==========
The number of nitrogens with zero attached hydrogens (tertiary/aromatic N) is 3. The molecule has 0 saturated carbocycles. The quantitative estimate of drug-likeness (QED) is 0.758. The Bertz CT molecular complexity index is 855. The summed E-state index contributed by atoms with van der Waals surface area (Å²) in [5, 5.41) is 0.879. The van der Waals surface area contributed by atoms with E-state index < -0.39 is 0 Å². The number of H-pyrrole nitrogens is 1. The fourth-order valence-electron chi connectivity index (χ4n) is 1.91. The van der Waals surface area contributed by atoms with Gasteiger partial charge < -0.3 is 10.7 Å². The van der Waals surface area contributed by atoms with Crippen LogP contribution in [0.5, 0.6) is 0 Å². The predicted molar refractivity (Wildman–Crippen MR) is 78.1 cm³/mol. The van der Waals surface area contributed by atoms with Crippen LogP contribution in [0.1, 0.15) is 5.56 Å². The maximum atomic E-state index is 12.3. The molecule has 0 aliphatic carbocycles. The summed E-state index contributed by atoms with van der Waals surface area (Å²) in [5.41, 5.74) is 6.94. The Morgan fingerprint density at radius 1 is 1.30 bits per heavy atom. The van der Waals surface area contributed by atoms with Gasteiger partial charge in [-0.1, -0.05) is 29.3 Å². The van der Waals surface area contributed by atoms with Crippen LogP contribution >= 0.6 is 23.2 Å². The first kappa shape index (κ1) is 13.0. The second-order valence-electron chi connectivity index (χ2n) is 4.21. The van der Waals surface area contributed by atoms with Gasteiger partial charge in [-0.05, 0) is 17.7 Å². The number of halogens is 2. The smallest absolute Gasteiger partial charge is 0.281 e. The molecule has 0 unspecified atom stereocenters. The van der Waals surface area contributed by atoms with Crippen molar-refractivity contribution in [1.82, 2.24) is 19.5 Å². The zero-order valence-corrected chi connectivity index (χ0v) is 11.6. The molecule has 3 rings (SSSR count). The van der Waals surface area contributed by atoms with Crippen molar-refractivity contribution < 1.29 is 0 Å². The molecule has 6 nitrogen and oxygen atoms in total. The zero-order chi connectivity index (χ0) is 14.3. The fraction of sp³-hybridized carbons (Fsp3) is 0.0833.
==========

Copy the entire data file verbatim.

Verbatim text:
The number of nitrogens with zero attached hydrogens (tertiary/aromatic N) is 3. The molecule has 0 saturated carbocycles. The quantitative estimate of drug-likeness (QED) is 0.758. The Bertz CT molecular complexity index is 855. The summed E-state index contributed by atoms with van der Waals surface area (Å²) in [5, 5.41) is 0.879. The van der Waals surface area contributed by atoms with E-state index < -0.39 is 0 Å². The number of H-pyrrole nitrogens is 1. The fourth-order valence-electron chi connectivity index (χ4n) is 1.91. The van der Waals surface area contributed by atoms with Gasteiger partial charge < -0.3 is 10.7 Å². The van der Waals surface area contributed by atoms with Crippen LogP contribution in [0.5, 0.6) is 0 Å². The predicted molar refractivity (Wildman–Crippen MR) is 78.1 cm³/mol. The van der Waals surface area contributed by atoms with Crippen LogP contribution in [0.1, 0.15) is 5.56 Å². The maximum atomic E-state index is 12.3. The molecule has 0 aliphatic carbocycles. The summed E-state index contributed by atoms with van der Waals surface area (Å²) in [5.41, 5.74) is 6.94. The Morgan fingerprint density at radius 1 is 1.30 bits per heavy atom. The van der Waals surface area contributed by atoms with Gasteiger partial charge in [-0.1, -0.05) is 29.3 Å². The van der Waals surface area contributed by atoms with Crippen LogP contribution >= 0.6 is 23.2 Å². The first kappa shape index (κ1) is 13.0. The second-order valence-electron chi connectivity index (χ2n) is 4.21. The van der Waals surface area contributed by atoms with Gasteiger partial charge in [-0.05, 0) is 17.7 Å². The number of halogens is 2. The smallest absolute Gasteiger partial charge is 0.281 e. The molecule has 0 unspecified atom stereocenters. The van der Waals surface area contributed by atoms with Crippen molar-refractivity contribution in [1.82, 2.24) is 19.5 Å². The zero-order valence-corrected chi connectivity index (χ0v) is 11.6. The molecule has 3 rings (SSSR count). The van der Waals surface area contributed by atoms with Crippen molar-refractivity contribution < 1.29 is 0 Å². The molecule has 6 nitrogen and oxygen atoms in total. The zero-order chi connectivity index (χ0) is 14.3. The fraction of sp³-hybridized carbons (Fsp3) is 0.0833.